15 May 2012

Once a Year...


They are only here once a year, they hide upon the shadow dappled forest floor. There is no rhyme nor reason to when and where, sometimes here, sometimes there, sometimes found and sometimes not. A peculiar mix of weather, of just this much sun and that much rain, to put again, the morels on the ground.

Spring brings with it the great Morel Hunting Season, this year wasn't an exception though by my calculations it was running a bit behind. Usually sometime in April, but as late as early June, I've seen them come early and I've seen them take their time.

When I have the time to do it, I'll rove and range, stump shooting my way across the property, assessing what winter left and what spring is bringing. I'll find all manner of animal sign, and sometimes I'll find myself in a patch of one of Mother Nature's finest delicacies.


Most of the time, I'll find them in between dry and wet, in single stories of leaves, in some sun but not a lot. Near old rotting Elms and in stands of living Ash, Poplar, Aspens, sometimes Maples. More often with the Fiddlebacks than not, but sometimes not. In early Spring I'll hunt the south facing slopes, where the sun is warming the ground earliest, later in the season the north side, as the Morel likes his shade in the heat.

You'll need to look up as much as down, as they only grow around certain types of host trees. You'll not find them amongst the Oaks for example. Know your trees and you'll know the neighborhood for Morels, Ash, Elm, Poplar, Maple, seem to be popular but I've found them under others.

When you find them don't pick them, instead cut them or pinch them at the stem, don't pull it as this will damage the root system. They tend to show up in the same place year after year if their root system isn't damaged.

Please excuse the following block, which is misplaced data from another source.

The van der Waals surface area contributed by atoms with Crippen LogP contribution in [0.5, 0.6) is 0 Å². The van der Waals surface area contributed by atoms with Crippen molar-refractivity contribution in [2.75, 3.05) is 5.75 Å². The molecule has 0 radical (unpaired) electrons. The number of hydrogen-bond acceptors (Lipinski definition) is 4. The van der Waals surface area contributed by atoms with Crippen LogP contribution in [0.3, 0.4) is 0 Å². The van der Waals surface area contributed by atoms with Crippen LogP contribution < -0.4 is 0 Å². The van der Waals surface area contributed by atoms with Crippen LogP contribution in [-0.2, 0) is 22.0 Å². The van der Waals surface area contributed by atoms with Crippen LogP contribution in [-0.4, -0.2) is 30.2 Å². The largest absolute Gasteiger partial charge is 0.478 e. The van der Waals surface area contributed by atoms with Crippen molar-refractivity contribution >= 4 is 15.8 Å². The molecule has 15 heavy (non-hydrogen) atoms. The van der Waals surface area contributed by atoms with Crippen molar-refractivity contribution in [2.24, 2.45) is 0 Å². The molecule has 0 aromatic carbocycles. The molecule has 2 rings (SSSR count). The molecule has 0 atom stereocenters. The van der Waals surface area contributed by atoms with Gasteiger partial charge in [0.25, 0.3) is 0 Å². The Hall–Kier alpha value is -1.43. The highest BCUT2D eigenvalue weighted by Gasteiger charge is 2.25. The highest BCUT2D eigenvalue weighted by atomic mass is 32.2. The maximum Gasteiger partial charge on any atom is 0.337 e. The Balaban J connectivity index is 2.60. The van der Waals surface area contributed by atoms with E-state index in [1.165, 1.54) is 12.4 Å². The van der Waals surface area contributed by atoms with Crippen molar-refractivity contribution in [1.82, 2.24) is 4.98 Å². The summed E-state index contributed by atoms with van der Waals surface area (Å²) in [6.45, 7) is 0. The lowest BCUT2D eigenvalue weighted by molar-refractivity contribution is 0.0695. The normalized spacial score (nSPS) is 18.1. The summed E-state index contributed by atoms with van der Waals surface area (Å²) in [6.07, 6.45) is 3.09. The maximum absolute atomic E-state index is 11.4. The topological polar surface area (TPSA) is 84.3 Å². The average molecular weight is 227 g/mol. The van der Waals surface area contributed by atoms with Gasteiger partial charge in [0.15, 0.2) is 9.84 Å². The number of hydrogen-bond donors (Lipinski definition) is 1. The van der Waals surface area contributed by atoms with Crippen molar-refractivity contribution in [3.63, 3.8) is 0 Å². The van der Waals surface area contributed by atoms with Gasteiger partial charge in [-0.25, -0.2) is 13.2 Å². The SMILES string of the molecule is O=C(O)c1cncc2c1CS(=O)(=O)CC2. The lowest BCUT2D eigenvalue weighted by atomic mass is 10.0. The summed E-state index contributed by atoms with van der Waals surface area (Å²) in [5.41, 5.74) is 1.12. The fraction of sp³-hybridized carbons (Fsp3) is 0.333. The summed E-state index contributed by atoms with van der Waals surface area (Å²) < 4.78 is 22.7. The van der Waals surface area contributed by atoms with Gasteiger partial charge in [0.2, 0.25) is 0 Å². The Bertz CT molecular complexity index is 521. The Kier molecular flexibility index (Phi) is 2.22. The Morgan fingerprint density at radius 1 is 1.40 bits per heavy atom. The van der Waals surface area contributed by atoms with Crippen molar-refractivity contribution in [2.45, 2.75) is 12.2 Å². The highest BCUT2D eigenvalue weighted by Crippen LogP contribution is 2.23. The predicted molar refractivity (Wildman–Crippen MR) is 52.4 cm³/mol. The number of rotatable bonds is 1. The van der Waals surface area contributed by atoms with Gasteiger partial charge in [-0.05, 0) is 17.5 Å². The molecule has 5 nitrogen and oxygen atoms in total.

When I'm gathering them I use a canvas foraging bag, in this case a modified Frost River Lunch bag. It's what I had with me at the time.

Much better to use a mesh bag, an onion or orange sack, this allows air to circulate around the Morels, and speculation holds that spores fall from them as you walk, thus propagating future sprouts.






There is a reason you'll find a stick of butter in my pack this time of year, for there is nothing better than fresh found Morels fried up in butter, in cast iron over a trail side camp fire.




The list of things that compare to this treat is short, fresh caught trout form a cold stream, the first backstraps of the season, ptarmigan, bacon, and all of them over a open fire.

Morels, the once a year treat that you just can't beat.

6 comments:

  1. That does look mighty tasty!
    Thanks for the tips on searching for these!

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  2. Thanks Ron, hope your future Morel hunts go well. The following resource is a pretty good one when it comes to North Country Morels.
    www.northerncountrymorels.com

    Good Luck!

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  3. That looks awfully good. You can't beat good woods time and a good woods treat all in one. Well now I'm awfully hungry...for food and the woods :)

    -OutdoorEnvy

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  4. Oh wow, that looks so delish!

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  5. Morels are one of my favorite wild mushrooms. I'm envious that you can forage for them then cook them up where you are. Cheers!

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